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Research 101 (older version): What Kinds of Sources Should I Use?

What kinds of sources should I use?

Common Terms for Source Types

Scholarly article: written by an expert in the field and reviewed by peers in the field, include references and have a academic style.  Learn more about what "peer-reviewed" means and how to tell if an article is peer-reviewed.

  • Note: In many databases, you can limit your search to scholarly, peer-reviewed or refereed journals. However, this option is not perfect, as it may also remove some peer-reviewed content that is still peer-reviewed. 

 Professional/trade article: published in trade or professional journals and written by experts in the field or by staff writers, mainly intended for professionals in a given field but generally easier to read than most scholarly articles, not 'scholarly' but may still have useful information.

  • Examples: School Library Journal, Harvard Business Review, Engineering and Mining Journal, and American Biology Teacher. 

Magazines: written for a general audience. Some magazines are well-researched, complex, and provide thoughtful in-depth reportage and reflection, others are superficial and driven mostly by commercial or heavily biased interests, and others fall in-between. Consider your source carefully.

  • Examples: The New Yorker, The Atlantic, The Economist, People, and Rolling Stone

Primary sources: created during the period being studied, documents what is being studied in some way.

  • Examples: newspaper articles from the time period, government documents, letters, diaries, autobiographies, speeches, oral histories, museum artifacts, and photographs.

Secondary source: one step removed from an event, analyzes primary sources.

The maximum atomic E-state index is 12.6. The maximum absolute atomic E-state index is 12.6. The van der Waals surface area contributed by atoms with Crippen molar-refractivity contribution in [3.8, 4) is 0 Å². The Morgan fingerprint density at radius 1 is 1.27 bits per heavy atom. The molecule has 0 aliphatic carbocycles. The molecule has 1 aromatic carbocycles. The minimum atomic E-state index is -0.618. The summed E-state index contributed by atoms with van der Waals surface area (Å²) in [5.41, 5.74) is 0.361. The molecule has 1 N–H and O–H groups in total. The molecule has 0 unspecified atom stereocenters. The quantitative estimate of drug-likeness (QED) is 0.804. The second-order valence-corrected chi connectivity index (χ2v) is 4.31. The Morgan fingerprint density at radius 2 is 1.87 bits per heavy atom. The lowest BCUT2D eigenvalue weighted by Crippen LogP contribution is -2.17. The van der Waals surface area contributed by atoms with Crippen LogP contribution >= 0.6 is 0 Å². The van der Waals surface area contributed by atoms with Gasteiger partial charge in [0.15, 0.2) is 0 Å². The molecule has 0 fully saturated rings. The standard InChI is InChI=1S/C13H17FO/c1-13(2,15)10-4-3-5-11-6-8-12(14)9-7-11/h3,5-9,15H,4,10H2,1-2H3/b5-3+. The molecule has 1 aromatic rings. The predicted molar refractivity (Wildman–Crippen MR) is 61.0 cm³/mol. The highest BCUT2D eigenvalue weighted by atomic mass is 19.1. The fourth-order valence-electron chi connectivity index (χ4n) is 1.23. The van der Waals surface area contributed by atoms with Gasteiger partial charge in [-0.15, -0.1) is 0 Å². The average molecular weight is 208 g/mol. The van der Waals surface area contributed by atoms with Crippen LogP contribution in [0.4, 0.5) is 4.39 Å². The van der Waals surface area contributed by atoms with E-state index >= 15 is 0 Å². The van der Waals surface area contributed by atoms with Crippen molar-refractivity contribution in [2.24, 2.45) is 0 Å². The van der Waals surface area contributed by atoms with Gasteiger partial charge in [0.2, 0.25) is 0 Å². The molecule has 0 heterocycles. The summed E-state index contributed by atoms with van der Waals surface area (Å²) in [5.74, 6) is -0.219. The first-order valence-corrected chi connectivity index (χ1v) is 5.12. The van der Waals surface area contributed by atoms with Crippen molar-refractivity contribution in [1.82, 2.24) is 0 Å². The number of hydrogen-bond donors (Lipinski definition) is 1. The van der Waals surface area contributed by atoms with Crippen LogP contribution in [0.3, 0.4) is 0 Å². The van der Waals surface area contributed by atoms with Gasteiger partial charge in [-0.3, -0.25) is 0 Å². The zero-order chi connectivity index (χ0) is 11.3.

• Examples: a book about the Vietnam War based on records from the time, a journal article about Dominican immigrants' experiences in the Bronx . (Most books and articles are secondary sources.)

Learn more about where to search for different kinds of materials.

Also consider the purpose of your sources for this research project. What do you hope to accomplish by using sources?

Some common reasons you might use sources in your own work include: 

  • to communicate your understanding of an issue and your credibility 
  • to inspire and enrich your own ideas 
  • to show how your voice enters into an intellectual conversation
  • to acknowledge the work of others
  • to connect readers to related research

Adapted from Yale College Writing Center's "Using Sources" webpage.

When using sources for research assignments...

Has your professor recommended or required certain types of sources? Some professors require you to use only scholarly (sometimes called academic or peer-reviewed) journals, primary sources, newspapers, or books from the library. Oters might be open to other sources if you can show why they are credible and relevant.

Consider the types of information you need to answer your research question or make your argument. 

  If you need this kind of information:   Try using:
  A general overview of a topic or event
  • Reference resources (such as encyclopedias)
  • Newspapers
  • Books  written for a general audience
  Information about a very recent event or trend
  • Newspapers
  • Magazine articles
  • Reputable blogs/other websites
  Public or individual opinion on an issue
  • Newspaper editorials and articles
  • Magazine editorials and articles
  • Reputable blogs/other websites
  Eye-witness accounts
  • Newspapers
  • Primary sources (diaries, oral histories, etc.)
  Expert evidence or historical context
  • Scholarly articles
  • Books
  • Long-form narrative journalism in magazines
  • Statistical data from reputable sources
  Local information
  • Local newspapers
  • Local government websites
  • Local non-profit organizations' websites
  • Local educational institutions' websites
  • Local businesses' websites
  • Books about NYC
  • Magazines based in NYC

  Information from professionals in the field

  • Depending on the field:
  • Professional or trade journals
  • Scholarly articles
  • Blogs or other informal websites written by professionals


Go back to finding and evaluating sources

 Finding research sources Evaluating research sources


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